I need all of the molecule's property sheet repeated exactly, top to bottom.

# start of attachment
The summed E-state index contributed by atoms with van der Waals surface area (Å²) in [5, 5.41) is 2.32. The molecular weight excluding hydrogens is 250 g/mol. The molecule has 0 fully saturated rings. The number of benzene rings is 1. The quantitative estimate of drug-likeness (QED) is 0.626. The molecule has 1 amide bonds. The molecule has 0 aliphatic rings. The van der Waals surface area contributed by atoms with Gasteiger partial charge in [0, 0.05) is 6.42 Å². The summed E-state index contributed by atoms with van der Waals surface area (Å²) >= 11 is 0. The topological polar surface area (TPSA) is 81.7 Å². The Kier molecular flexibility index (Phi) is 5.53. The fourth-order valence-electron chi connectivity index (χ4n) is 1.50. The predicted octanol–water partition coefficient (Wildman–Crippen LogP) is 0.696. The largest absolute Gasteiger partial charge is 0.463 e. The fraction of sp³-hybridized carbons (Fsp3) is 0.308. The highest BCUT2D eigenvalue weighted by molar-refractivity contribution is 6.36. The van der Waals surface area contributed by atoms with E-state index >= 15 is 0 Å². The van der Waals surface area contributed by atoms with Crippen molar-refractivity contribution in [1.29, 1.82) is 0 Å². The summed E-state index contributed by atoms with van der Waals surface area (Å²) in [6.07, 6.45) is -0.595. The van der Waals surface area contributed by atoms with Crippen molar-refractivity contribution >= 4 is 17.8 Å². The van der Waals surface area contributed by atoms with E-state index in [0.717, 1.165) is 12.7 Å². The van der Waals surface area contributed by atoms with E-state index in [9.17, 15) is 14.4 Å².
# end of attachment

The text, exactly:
The summed E-state index contributed by atoms with van der Waals surface area (Å²) in [5, 5.41) is 2.32. The molecular weight excluding hydrogens is 250 g/mol. The molecule has 0 fully saturated rings. The number of benzene rings is 1. The quantitative estimate of drug-likeness (QED) is 0.626. The molecule has 1 amide bonds. The molecule has 0 aliphatic rings. The van der Waals surface area contributed by atoms with Gasteiger partial charge in [0, 0.05) is 6.42 Å². The summed E-state index contributed by atoms with van der Waals surface area (Å²) >= 11 is 0. The topological polar surface area (TPSA) is 81.7 Å². The Kier molecular flexibility index (Phi) is 5.53. The fourth-order valence-electron chi connectivity index (χ4n) is 1.50. The predicted octanol–water partition coefficient (Wildman–Crippen LogP) is 0.696. The largest absolute Gasteiger partial charge is 0.463 e. The fraction of sp³-hybridized carbons (Fsp3) is 0.308. The highest BCUT2D eigenvalue weighted by molar-refractivity contribution is 6.36. The van der Waals surface area contributed by atoms with E-state index >= 15 is 0 Å². The van der Waals surface area contributed by atoms with Crippen molar-refractivity contribution in [1.29, 1.82) is 0 Å². The summed E-state index contributed by atoms with van der Waals surface area (Å²) in [6.07, 6.45) is -0.595. The van der Waals surface area contributed by atoms with Crippen molar-refractivity contribution >= 4 is 17.8 Å². The van der Waals surface area contributed by atoms with E-state index in [0.717, 1.165) is 12.7 Å². The van der Waals surface area contributed by atoms with E-state index in [9.17, 15) is 14.4 Å².